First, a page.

If you are already familiar with the Canon EOS C100 or C300, you should be able to find your way around the C200 very quickly. The first impression when operating it is how much lighter (1430g) and more compact in size (compared to the Canon C300 MKII) the C200 is..
The C200 fits perfectly in the hand with its (detachable) handle and the corresponding hand strap. We particularly liked the quick switching between monitor and viewfinder operation.
Whether you want to operate the camera closer to your body (and thus more stable) via the viewfinder or whether you prefer to operate the camera at a distance for fast movements or close to the ground via monitor: switching between the two systems is always possible and, above all, fast.
Both the monitor and the viewfinder show only minimal latency. For comparison: In terms of image size and imaging performance, we see the very good OLED viewfinder of the Ursa Mini 4.6K a little further ahead, but it costs extra and is not nearly as compact as the viewfinder of the EOS C200 and also has a little bit more latency.
As for classic shoulder operation, however, the C200 doesn´t show a strong propensity for it. Of course, it can also be tweaked for shoulder operation with external rigging, but in doing so it loses its compact form factor and there are other cameras that are already better prepared for shoulder operation - also in terms of weight distribution.
The C200´s peaking is one of the best in its class and can be customized at will. In combination with the viewfinder, the selectable viewfinder magnification and peaking, we always had sufficient focus control. We say sufficient, because even in largest magnification (even on the display) fine 4K-details are not visible -- but still they are recorded. A problem, which many Sony cameras have too. Perfect sharpness control in 4K can only be had on an external monitor via HDMI (since the C200 only outputs max. 2K via SDI).
With the menu overlays we would have liked to see a possibilty to position them outside the viewfinder image. And speaking about overlays, a false color function could be seen as standard for S35 cameras. We missed it at the Canon EOS C200 - waveform is on board though.
The Canon C200 offers a kind of dual operating concept: The menus can be navigated quickly with the mini joysticks attached to the handle as well as to the camera body. For focus shifts, the monitor can be operated as a touch screen. Here, however, only the focus is changed - all other functions are excluded from touch operation: a two-part division, to which one has to get used to first - but which certainly has potential for practical use. For us, this is a successful two-part arrangement - above all because the two joysticks plough through the menus very quickly and the C200 has many external function keys.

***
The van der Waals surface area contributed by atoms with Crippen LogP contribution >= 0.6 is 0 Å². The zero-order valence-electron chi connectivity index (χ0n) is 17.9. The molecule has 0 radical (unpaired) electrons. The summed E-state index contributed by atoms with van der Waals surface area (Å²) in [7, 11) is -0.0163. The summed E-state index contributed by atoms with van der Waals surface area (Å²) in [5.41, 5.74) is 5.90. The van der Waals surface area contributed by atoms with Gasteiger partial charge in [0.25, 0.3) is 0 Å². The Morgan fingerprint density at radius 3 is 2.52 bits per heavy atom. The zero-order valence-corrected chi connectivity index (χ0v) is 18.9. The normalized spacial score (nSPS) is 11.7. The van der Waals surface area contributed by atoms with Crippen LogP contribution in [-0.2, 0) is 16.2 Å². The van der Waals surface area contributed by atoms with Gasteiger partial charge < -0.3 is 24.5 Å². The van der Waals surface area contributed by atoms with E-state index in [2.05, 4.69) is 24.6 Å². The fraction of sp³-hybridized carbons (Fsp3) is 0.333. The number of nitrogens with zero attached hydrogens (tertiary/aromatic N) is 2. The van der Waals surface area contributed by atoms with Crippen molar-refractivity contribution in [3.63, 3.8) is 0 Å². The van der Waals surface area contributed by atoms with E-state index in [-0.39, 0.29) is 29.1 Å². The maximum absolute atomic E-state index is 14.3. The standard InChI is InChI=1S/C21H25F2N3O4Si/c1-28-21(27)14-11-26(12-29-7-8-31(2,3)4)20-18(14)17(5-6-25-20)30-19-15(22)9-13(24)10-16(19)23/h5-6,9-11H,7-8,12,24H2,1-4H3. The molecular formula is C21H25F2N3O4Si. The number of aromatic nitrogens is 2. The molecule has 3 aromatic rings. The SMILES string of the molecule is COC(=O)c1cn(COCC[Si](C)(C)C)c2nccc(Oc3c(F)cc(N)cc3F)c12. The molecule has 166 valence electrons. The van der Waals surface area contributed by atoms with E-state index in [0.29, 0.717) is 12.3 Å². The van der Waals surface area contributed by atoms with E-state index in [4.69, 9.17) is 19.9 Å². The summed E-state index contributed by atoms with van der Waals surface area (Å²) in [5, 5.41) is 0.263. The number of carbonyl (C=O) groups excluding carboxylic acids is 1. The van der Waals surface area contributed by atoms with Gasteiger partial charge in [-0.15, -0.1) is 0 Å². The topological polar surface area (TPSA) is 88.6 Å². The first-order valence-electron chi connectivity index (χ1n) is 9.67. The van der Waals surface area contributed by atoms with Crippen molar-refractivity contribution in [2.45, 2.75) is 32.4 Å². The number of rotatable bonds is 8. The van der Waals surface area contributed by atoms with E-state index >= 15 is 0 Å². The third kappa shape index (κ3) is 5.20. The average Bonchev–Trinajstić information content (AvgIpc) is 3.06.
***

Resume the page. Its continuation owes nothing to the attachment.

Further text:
What we didn't like so much about the C200 are its switching times between 24p, PAL and NTSC as well as the somewhat too rigid play function. To switch from one standard to another, the camera must first shut down and then reboot. This takes a few seconds -- other camera manufacturers solve this better. In addition, you cannot play back clips shot with 60p when the camera is set to PAL. Those who frequently change their frame rates should keep this in mind.
The Canon C200´s fan noise is louder than that of comparable cameras, which is also something to think about - at least in quiet environments. We had mounted a Rode NTG2 on the upper handle and had the fan on the soundtrack quite noticeably. Our recommendation for quiet environments is to either work with a radio link or to capture the sound with a boom, keeping appropriate distance to the camera. Nothing you wouldn´t get a grip on - but you should definitely remember that BEFORE the first shoot with the Canon EOS C200.
On the other hand, we liked the C200´s audio monitoring. The headphone jack also works with minimal latency - something that other competitors in the S35 segment can´t do so well.
The battery power of the Canon EOS C200 proves quite durable. After 1.5 hours of On/Off operation for shooting our short clip, the camera still displayed 70 minutes of battery power. Not a bad value for the 3100 mAh battery from Canon, which is also pleasantly compact.
However, we would have liked to have seen a second C-Fast slot
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